The implication of all of this is that these bankers aren't doing a very good job. But they're in a very difficult situation. It's extremely hard, particularly in an environment where you have to be so responsive to Wall Street, to do something radically different from what everybody is doing. You have to be extremely confident in your judgment to do that.

Of bigger banks, which ones are better at service?

Go back to what Norwest is trying to do. Norwest really prided itself on buying community banks and trying to preserve the community banking culture. And Wells is trying to preserve that while layering the Wells systems in. If they can make it work, they may have a winning model. But it's not proven yet.

Citibank has done it internationally with their retail strategy. That's a very explicit cherry-picking strategy, where they're going after the internationally oriented, high-net-worth individuals, and offering superior service in terms of extending hours, flexible products. You can's point in the U.S. to a foreign bank that's had a successful retail entry. The fact that they've done it, they get kudos for that.

I'm surprised that you haven't seen more retail banks looking at models from the retail industry. Finally, now you see banks looking at data mining. That was done in retail many years ago. Another retail model is having people have the same branch experience. That's something that Citibank has thought a lot about. Citibank has done that internationally; in the U.S. they're stuck with more legacy real estate so its harder to implement. But you walk in a branch and physically things are roughly in the same place. That gives people a sense of consistency of brand image, and they feel more taken care of.

You noted in 199 that the market loved all these mergers, and that may be one thing that has changed. We need only look at the Zions deal of a couple days ago, to name only one, where the stock of a well-regarded acquirer took a pretty bad beating after announcing an acquisition. Do you think that's a temporary thing?

I think it may be driven more by the prices to which bank stocks have climbed, particularly after the first quarter. With bank stocks trading where they are, you throw the acquisition premium on top of that and it just becomes very difficult to justify. If you see bank values relative to the market as a whole change, I could see this changing back.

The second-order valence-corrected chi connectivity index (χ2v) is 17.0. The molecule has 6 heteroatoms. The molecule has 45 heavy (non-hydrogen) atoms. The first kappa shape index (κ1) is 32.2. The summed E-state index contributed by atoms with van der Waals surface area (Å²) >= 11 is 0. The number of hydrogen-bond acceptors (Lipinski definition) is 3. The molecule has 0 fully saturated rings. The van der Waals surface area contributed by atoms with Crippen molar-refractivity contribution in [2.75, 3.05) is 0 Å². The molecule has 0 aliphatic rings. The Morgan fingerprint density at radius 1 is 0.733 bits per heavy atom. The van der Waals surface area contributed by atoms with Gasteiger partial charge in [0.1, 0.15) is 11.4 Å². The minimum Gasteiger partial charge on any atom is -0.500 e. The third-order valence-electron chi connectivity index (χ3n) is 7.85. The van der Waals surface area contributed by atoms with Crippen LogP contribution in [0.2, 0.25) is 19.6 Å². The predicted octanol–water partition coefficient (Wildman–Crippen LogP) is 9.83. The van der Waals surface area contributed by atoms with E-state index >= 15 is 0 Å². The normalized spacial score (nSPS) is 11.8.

Does Wall Street, with its notoriously short horizon, give these banks enough time to see whether these mergers are going to work or not?

That's a fair question. The banks are pressured to deliver fast, and they may do things that are expedient in terms of meeting the numbers but aren't in their long-term best interest.

Wall Street only looks 18 months ahead. And if you're talking about something on the scale of Citigroup, Citibank doesn't even expect to have its international systems from the old Citibank merged for years, let alone the Travelers-Citibank systems integrated. You've got pieces of this that are just so far beyond the analysts' time horizons. that's an extreme case, because it's such a large, complex integration but it may be true in other cases, too.

You also don't have the same degree of analysts' objectivity that you had in the past. I hate to say it, but it's true. A major part of analysts' compensation now is based on their involvement in investment banking, in terms of proposing deal ideas. I don't see how you can pretend that there are really firewalls. There's also the mundane fear that analysts will be frozen out of meetings, cut off from information by the companies if they take a critical stance. The industry didn't used to be that way, with the analysts so involved in the transactions, although in fairness I think that's less true of bank analysts than of, say, analysts in technology, where there's just such rampant deal activity.

Where do you see these trends headed?

I don't see bankers' mindsets changing, although given the current price environment, the current Wall Street environment - if your stock trades down after you announce something, that will have a chilling effect.

You've had a few years where the activity has been at a lot higher level than you've had in the past. Earlier in the decade the transaction level was a notch lower, and that level was considered to be a pretty heated pace. I happened to sit next to a money manager on the plane yesterday and he was saying, "Who's going t buy First Union?" because Crutchfield has clearly signaled that he is open to a merger of equals. The only logical party is BankAmerica Corp., who would love to do it, but they can't right now.

There are doubtless other institutions that are ripe to be acquired, but the timing is off. You've got tax and value considerations arguing against deals, at least until values correct. The institutions have gotten bigger, and there are fewer big guys to sell to but the biggest players.

You can see people doing fill-in acquisitions, and you're going to have the usual branch sales and branch acquisitions. So that doesn't mean there aren't going to be deals. But those are not the sort of things that are going to capture Wall Street's attention.

But, in my mind, there's been no change in the fundamental industry assumption that consolidation is good for the industry. Given the number of other factors going on, you're going to see a slowdown. How long is the slowdown going to last? I don't know. Certainly until relative values correct.